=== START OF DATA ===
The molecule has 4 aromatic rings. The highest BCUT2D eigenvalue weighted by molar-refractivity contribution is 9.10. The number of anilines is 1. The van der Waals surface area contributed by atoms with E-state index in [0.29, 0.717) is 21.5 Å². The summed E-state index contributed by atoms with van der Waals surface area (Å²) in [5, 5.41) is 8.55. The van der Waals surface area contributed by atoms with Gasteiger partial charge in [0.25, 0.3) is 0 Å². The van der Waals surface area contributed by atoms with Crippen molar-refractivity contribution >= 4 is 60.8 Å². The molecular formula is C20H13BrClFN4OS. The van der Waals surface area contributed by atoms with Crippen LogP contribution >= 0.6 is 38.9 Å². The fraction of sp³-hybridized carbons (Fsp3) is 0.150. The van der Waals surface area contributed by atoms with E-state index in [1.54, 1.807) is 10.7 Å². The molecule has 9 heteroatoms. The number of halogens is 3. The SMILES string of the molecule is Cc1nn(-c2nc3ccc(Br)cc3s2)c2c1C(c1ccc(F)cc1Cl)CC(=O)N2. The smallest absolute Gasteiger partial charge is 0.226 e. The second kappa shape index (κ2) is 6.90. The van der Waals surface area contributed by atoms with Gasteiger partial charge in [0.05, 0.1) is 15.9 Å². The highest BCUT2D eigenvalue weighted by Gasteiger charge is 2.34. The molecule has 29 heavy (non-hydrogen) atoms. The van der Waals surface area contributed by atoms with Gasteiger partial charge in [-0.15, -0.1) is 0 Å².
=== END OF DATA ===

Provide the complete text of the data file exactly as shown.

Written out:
The molecule has 4 aromatic rings. The highest BCUT2D eigenvalue weighted by molar-refractivity contribution is 9.10. The number of anilines is 1. The van der Waals surface area contributed by atoms with E-state index in [0.29, 0.717) is 21.5 Å². The summed E-state index contributed by atoms with van der Waals surface area (Å²) in [5, 5.41) is 8.55. The van der Waals surface area contributed by atoms with Gasteiger partial charge in [0.25, 0.3) is 0 Å². The van der Waals surface area contributed by atoms with Crippen molar-refractivity contribution >= 4 is 60.8 Å². The molecular formula is C20H13BrClFN4OS. The van der Waals surface area contributed by atoms with Crippen LogP contribution >= 0.6 is 38.9 Å². The fraction of sp³-hybridized carbons (Fsp3) is 0.150. The van der Waals surface area contributed by atoms with E-state index in [1.54, 1.807) is 10.7 Å². The molecule has 9 heteroatoms. The number of halogens is 3. The SMILES string of the molecule is Cc1nn(-c2nc3ccc(Br)cc3s2)c2c1C(c1ccc(F)cc1Cl)CC(=O)N2. The smallest absolute Gasteiger partial charge is 0.226 e. The second kappa shape index (κ2) is 6.90. The van der Waals surface area contributed by atoms with Gasteiger partial charge in [0.05, 0.1) is 15.9 Å². The highest BCUT2D eigenvalue weighted by Gasteiger charge is 2.34. The molecule has 29 heavy (non-hydrogen) atoms. The van der Waals surface area contributed by atoms with Gasteiger partial charge in [-0.15, -0.1) is 0 Å².